Finally, a replacement for your Symbian smartphone?

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A MOBILITY regular asked me the following question earlier yesterday:

What is a good, non data-chopping smartphone you can buy for someone who can’t tear themselves away from Symbian – and someone not massive hand size like your 1520?

Truth be told, I had given some thought to this in recent times, and my answer didn’t require too much thought. I replied, “Nokia X or XL.” She is quite familiar with the smartphone terrain herself – a mobile propeller head like myself. So, I wasn’t surprised when she responded with, “I was thinking that.”

App Sizes and Updates

One of the factors that gave Symbian OS and legacy BlackBerry OS their data consumption edge was that the apps had small footprints. They were small in size, so frequent app updates didn’t eat up a lot of data. X-specific apps curated by Nokia have a smaller footprint than standard Android apps.

Data Compression

Data consumption on the X has also been on the moderate side. This is especially pronounced if you do a lot of web browsing; the default Nokia browser does very good data compression. Sure, one can install third party browsers on any other smartphone platform to achieve similar results, but most average users do not replace built-in default apps, giving the X that edge.

Your Choice?

Still, the jury is out on the choice that the enquirer and I have agreed on. If the above question was put to you, what would be your answer? In terms of “data-chopping,” what smartphone would you recommend to someone who is still stuck on Symbian in 2014?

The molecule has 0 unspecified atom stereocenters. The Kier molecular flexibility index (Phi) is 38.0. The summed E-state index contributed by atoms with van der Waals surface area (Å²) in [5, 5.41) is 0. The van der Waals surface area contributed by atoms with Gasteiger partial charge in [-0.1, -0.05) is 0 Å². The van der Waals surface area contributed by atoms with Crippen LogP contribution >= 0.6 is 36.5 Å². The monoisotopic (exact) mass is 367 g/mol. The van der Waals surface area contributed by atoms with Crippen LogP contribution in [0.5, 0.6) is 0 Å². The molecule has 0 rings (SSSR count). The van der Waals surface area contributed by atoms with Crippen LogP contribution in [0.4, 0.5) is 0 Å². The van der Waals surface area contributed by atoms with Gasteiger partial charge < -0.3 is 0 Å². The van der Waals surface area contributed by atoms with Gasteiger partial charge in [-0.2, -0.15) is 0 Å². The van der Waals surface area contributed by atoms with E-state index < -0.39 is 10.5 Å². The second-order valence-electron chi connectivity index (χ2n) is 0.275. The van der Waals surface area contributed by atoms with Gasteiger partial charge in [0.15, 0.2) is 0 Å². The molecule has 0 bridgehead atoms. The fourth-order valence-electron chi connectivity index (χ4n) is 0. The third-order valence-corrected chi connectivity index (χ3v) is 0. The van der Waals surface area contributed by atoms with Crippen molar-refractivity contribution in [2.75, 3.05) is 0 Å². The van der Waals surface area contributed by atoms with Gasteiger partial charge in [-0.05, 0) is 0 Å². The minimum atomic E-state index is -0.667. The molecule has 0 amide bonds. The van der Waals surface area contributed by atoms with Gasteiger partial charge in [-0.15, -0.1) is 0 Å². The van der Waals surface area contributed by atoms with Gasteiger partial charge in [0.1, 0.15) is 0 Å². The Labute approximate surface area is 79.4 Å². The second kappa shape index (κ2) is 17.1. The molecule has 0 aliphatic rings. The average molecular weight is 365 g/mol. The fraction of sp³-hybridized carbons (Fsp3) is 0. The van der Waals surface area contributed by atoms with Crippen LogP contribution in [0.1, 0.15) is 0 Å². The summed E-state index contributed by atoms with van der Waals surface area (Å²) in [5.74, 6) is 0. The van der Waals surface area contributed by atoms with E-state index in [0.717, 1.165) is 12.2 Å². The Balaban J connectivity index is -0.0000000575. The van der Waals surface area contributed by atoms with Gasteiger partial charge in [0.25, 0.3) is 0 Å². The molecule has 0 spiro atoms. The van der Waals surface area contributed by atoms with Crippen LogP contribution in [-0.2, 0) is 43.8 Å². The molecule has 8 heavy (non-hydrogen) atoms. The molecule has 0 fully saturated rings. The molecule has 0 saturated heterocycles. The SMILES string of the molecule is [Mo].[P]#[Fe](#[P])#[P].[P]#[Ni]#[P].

1. I Told my friends that Nokia X would rule the world they tot I was joking let’s watch. Who likes to spend much on data these days? Well I will patiently wait for the XL.

  2. I would recommend any Android phone. There is a size for every hand. And there is one for all pockets.

    Then point I would point the Enquirer in the direction of apps like.

    My Data Manager,
    NoRoot FireWall

    to adequately control and meter data consumption

  3. I would still recommend a windows phone, reason is that ones your windows phone is put iin battery saver mode no app eats up data even when your internet is on your apps only use data when u open them like whats app, skype and even the app update.

  4. I guessed the Nokia X will be data-friendly and I do hope I’ll not be disappointed. I have my mind on getting one…

    My experience with the Lumia is the same as that of @Marvolio: Using the battery saver mode kills app working on the background such that data-guzzlers don’t get to stay live and I still get my alerts and notifications fine.

  5. Windows phone all the way we all know android slow down under 1.5GB if RAM. why let people live through that ?

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